Examination of Witnesses (Questions 134
TUESDAY 6 NOVEMBER 2001
134. Good morning, gentlemen, and welcome. This
is the second public session of our inquiry into the Government's
drugs policy. We have received more than 160 submissionsmany
of them flatly contradictoryso we have to try and pick
our way through the contending schools of thought. May I start
by saying, first of all, our ambition is to have one main reply
to each question, rather than five replies to each question. Sometimes
members will direct questions to a particular individual, but
if somebody else on the panel wants to add something by all means
indicate and I will call you in. If I see we are getting to a
stage where we are getting five replies to everything I shall
have to try and pick and choose. There is no bar to two people
replying to a question but indicate, please. Secondly, it will
be helpful if each of you briefly could indicate the organisation
to which you belongand I know you do not all represent
organisations. May we start with Mr Kushlik.
(Mr Kushlik) I am a Director of Transform,
the campaign for effective drugs policy. We are a national campaign
for the legalisation of all drugs; the replacement of the Misuse
of Drugs Act and prohibition legislation; which is something human,
commonsense and which reduces crime.
135. Do you have members or sponsors?
(Mr Kushlik) We have 3,200 members.
136. How do you become a member?
(Mr Kushlik) We actually do not have members any more;
we have supporters now. Basically, you contact the organisation.
We are based in Bristol.
137. Do they pay a subscription?
(Mr Kushlik) They used to. We do not have subs any
more. Donations are acceptable.
138. So you are funded by donations?
(Mr Kushlik) We are funded partly by donations, and
partly by grant-making organisations. We are funded by the Joseph
Rowntree Reform Trust, by the Limbury(?) Trust and a number of
individual donations as well.
(Mr Davies) I am a freelance writer. I tend to do
newspaper work for The Guardian. I also occasionally make
documentaries. Can I take it that you have seen the material?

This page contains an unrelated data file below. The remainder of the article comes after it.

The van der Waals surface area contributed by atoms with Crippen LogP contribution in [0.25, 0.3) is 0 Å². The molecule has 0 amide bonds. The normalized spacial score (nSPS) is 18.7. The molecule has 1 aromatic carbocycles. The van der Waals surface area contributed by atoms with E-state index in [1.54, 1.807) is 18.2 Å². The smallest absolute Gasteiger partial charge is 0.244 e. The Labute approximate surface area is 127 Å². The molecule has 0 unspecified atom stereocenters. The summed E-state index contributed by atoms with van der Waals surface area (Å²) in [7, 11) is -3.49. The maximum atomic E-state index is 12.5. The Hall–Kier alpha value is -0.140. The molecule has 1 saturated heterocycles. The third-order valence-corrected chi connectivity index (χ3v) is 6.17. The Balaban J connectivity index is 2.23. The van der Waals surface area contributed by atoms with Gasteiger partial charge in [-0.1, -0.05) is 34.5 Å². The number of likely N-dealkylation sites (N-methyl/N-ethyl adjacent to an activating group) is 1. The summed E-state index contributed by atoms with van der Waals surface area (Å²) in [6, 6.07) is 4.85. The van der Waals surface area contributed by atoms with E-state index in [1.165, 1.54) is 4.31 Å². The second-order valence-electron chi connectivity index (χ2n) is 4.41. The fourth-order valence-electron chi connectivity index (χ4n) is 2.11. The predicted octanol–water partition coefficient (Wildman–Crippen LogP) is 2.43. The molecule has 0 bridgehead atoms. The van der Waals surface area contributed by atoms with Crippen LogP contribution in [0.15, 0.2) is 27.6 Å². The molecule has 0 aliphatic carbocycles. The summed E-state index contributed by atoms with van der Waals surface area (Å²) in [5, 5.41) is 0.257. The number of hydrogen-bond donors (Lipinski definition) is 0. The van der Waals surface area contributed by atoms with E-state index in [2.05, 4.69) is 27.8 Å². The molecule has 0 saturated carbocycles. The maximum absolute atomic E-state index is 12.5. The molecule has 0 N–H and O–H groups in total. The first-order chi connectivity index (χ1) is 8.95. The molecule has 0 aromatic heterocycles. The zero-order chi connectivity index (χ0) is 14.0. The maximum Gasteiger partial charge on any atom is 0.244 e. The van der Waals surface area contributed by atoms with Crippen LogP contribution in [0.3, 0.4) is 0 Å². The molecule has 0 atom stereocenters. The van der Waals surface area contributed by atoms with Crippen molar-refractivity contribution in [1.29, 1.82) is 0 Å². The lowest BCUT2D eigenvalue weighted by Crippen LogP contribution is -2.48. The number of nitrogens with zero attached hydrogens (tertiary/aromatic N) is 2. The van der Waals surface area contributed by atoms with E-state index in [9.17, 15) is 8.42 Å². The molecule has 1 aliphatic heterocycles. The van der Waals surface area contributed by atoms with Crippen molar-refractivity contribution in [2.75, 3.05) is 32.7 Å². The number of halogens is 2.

I made a documentary for Channel 4 which was linked to a long
series in The Guardian.
139. What prompted you to take an interest in
(Mr Davies) I have been trying to do this for about
10-15 years. I have two people who are very close to me who are
long-term heroin addicts. Years ago I discovered that one of them
was going to a private doctor who was giving him heroin and, furthermore,
taking his money. I thought that was outrageous, because heroin
is a poison. I went round to verbally or physically assault the
doctor, who turned out to be a very powerful, charismatic woman
who said, "You don't know what you're talking about. Your
whole aggression is based on assumptions about heroin which aren't
true". She persuaded me over a period of time (because I
was extremely reluctant to believe her, because it goes against
everything you have been told) to look at the facts, and then
to look at the implications of those facts once they had been
checked out. Then I encouraged the person who was going to her
to continue going to her and get away from the black market and
to get the drug from her.
(Mr McNicholas) I am the Editor of a magazine called
Muzik published by IPC Media. We have around 50,000 readers.
It is a dance music magazine. It deals with club culture and youth
culture in general. Prior to that I was news editor on another
magazine called Mixmag that publishes the most extensive
annual survey of drug use amongst young people.